Coach Andy Reid’s son found dead

This practice day was tougher than any other for the Philadelphia Eagles. After all, sadness, shock, and sorrow beyond anyone’s belief hovered over their training camp site on a day when they lost “a part of the family.”
Garrett Reid (the troubled 29-year-old son of Eagles coach Andy Reid) was found dead Sunday in a dorm room at the club’s Lehigh University training camp, where he spent many summers hanging out with his father’s team.
Police said the death was not suspicious, and the cause was under investigation. The coach’s oldest son had a long history of drug problems, once admitting “I liked being a drug dealer” and went to prison for a heroin-fueled car crash.
Reid’s death, of course, stunned the Eagles, who took the field only because their coach wanted them to continue with their scheduled practices.
Michael Vick, Nnamdi Asomugha and Jason Avant spoke briefly following the afternoon practice. Each offering prayers and condolences to the Reid family. Owner Jeffrey Lurie fought back tears when talking to reporters and general manager Howie Roseman broke down after delivering the news in the morning.

Coach Andy Reid's son found dead
Andy Reid and his son.

Garrett Reid, the oldest son of Philadelphia Eagles coach Andy Reid, was found dead Sunday morning in his room at the club’s training camp at Lehigh University. He was 29.
The police chief at Lehigh, Edward Shupp, said a 911 call was made at 7:20 a.m., and that Garrett Reid was dead when a policeman arrived at the campus dormitory. A cause of death has not been determined.
“There were no suspicious activities” – Shupp said.
Reid struggled with drug abuse for years and was imprisoned for a 2007 high-speed car crash in which another driver was injured. Police found heroin, which Reid admitted to using, and more than 200 pills in his car. When he surrendered to begin serving his sentence in that case, prison guards found Reid had tried to smuggle prescription pills into jail.
Reid seemed to have rebounded from his problems in recent times and was assisting the Eagles’ strength coaches at camp in an unofficial capacity, a not-uncommon sort of role for NFL coaches’ sons. Many of the coaches and staff stay in the Lehigh dorms.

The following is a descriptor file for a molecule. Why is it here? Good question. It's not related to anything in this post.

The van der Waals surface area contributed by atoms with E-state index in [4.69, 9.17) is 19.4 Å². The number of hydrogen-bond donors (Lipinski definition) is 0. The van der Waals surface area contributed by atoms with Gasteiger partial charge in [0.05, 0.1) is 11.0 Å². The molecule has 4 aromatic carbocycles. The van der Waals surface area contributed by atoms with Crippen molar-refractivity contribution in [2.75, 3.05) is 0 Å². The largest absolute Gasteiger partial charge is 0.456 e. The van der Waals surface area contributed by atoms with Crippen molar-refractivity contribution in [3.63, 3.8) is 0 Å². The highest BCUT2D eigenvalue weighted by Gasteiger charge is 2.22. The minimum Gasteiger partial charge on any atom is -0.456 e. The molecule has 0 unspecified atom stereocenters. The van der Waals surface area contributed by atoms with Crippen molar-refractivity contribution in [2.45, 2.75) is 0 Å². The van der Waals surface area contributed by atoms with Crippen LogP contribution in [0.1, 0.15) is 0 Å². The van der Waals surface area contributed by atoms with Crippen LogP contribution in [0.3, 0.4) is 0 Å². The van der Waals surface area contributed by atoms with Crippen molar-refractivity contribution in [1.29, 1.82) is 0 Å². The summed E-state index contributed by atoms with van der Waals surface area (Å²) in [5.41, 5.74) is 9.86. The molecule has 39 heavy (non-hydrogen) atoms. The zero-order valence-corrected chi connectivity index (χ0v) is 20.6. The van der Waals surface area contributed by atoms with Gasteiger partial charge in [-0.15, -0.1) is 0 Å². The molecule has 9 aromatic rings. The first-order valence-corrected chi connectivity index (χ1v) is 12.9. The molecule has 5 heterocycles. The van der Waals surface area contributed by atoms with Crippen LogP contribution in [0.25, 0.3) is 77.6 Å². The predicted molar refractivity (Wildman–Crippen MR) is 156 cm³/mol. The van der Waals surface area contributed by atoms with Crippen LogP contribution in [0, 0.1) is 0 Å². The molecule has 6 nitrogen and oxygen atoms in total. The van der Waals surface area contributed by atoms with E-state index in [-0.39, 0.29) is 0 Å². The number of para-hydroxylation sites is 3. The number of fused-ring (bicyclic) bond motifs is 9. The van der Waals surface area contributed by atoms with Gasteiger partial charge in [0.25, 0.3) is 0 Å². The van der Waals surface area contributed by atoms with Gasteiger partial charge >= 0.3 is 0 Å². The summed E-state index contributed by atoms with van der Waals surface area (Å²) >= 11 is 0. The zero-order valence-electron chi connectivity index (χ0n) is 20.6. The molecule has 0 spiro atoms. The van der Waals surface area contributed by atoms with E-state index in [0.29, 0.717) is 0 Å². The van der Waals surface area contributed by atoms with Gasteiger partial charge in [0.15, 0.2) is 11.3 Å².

In the midst of his legal troubles in his early 20s, Reid said he “got a thrill” out of being a drug dealer in a lower-income neighborhood just a few miles from his parents’ suburban Villanova mansion.
“I liked being the rich kid in that area and having my own high-status life” – Reid told a probation officer, according to court testimony in November 2007. “I could go anywhere in the ‘hood. They all knew who I was. I enjoyed it. I liked being a drug dealer.”

Garrett Reid was the eldest of the Reid’s five children. He was at Lehigh along with his father and the rest of the Eagles for training camp. When practice began Sunday morning, the team, in an unusual move, gathered on the field in prayer. Andy Reid (almost a permanent fixture) was not present.
An hour or so later, Eagles general manager Howie Roseman, joined by Shupp and the Northampton County coroner, announced that Garrett Reid was found dead in a dorm room at Lehigh’s Sayre Park, where the Eagles reside during camp.
“On arrival, attempts were made to revive the individual were unsuccessful” – Shupp said. “Garrett Reid was deceased on the officer’s arrival. There was no suspicious activity.”
Northampton County coroner Zachary Lysek, who pronounced Garrett Reid dead, said that he was conducting an investigation with the cooperation of the Lehigh police department.
“This is a tough morning for all of us in the Eagles family” – an emotional Roseman said. “Garrett grew up with this team, which makes this news even harder for us to process.”
Andy Reid returned to his Philadelphia-area home to be with family, the Eagles said. Team owner Jeffrey Lurie, who was originally scheduled to hold his annual state of the Eagles news conference on Sunday, instead delivered a somber statement later in the afternoon.
“I’ve watched Andy try so hard with his family over the years” – Lurie said. “He cares so much about his family that it’s a hard one. You see a man that really cares, and sometimes what happens happens in life, and, you know, as he and I discussed, it’s like life throws you curveballs.”

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